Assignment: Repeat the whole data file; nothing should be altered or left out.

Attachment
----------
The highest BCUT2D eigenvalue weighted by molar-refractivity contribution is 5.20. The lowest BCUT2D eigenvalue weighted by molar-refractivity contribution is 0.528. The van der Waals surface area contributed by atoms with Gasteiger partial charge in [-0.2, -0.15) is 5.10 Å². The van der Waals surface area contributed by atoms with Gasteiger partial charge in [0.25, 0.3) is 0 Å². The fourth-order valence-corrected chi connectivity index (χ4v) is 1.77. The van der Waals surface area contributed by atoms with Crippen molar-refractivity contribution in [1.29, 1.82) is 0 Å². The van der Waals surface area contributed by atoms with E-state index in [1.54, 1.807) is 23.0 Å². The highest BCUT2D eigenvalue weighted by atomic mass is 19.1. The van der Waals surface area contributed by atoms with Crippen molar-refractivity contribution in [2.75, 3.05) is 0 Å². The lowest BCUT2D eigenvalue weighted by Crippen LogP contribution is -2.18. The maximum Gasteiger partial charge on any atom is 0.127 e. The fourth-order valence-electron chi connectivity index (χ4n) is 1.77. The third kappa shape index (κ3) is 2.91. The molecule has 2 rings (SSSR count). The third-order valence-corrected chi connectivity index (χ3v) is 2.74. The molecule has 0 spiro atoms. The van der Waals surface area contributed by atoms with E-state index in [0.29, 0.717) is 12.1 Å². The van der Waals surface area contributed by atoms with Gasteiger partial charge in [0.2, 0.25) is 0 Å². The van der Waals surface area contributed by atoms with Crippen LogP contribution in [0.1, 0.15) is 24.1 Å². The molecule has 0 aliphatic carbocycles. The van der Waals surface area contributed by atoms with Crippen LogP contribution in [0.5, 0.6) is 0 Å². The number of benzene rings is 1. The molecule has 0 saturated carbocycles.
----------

The highest BCUT2D eigenvalue weighted by molar-refractivity contribution is 5.20. The lowest BCUT2D eigenvalue weighted by molar-refractivity contribution is 0.528. The van der Waals surface area contributed by atoms with Gasteiger partial charge in [-0.2, -0.15) is 5.10 Å². The van der Waals surface area contributed by atoms with Gasteiger partial charge in [0.25, 0.3) is 0 Å². The fourth-order valence-corrected chi connectivity index (χ4v) is 1.77. The van der Waals surface area contributed by atoms with Crippen molar-refractivity contribution in [1.29, 1.82) is 0 Å². The van der Waals surface area contributed by atoms with E-state index in [1.54, 1.807) is 23.0 Å². The highest BCUT2D eigenvalue weighted by atomic mass is 19.1. The van der Waals surface area contributed by atoms with Crippen molar-refractivity contribution in [2.75, 3.05) is 0 Å². The lowest BCUT2D eigenvalue weighted by Crippen LogP contribution is -2.18. The maximum Gasteiger partial charge on any atom is 0.127 e. The fourth-order valence-electron chi connectivity index (χ4n) is 1.77. The third kappa shape index (κ3) is 2.91. The molecule has 2 rings (SSSR count). The third-order valence-corrected chi connectivity index (χ3v) is 2.74. The molecule has 0 spiro atoms. The van der Waals surface area contributed by atoms with E-state index in [0.29, 0.717) is 12.1 Å². The van der Waals surface area contributed by atoms with Gasteiger partial charge in [0.2, 0.25) is 0 Å². The van der Waals surface area contributed by atoms with Crippen LogP contribution in [0.1, 0.15) is 24.1 Å². The molecule has 0 aliphatic carbocycles. The van der Waals surface area contributed by atoms with Crippen LogP contribution in [0.5, 0.6) is 0 Å². The number of benzene rings is 1. The molecule has 0 saturated carbocycles.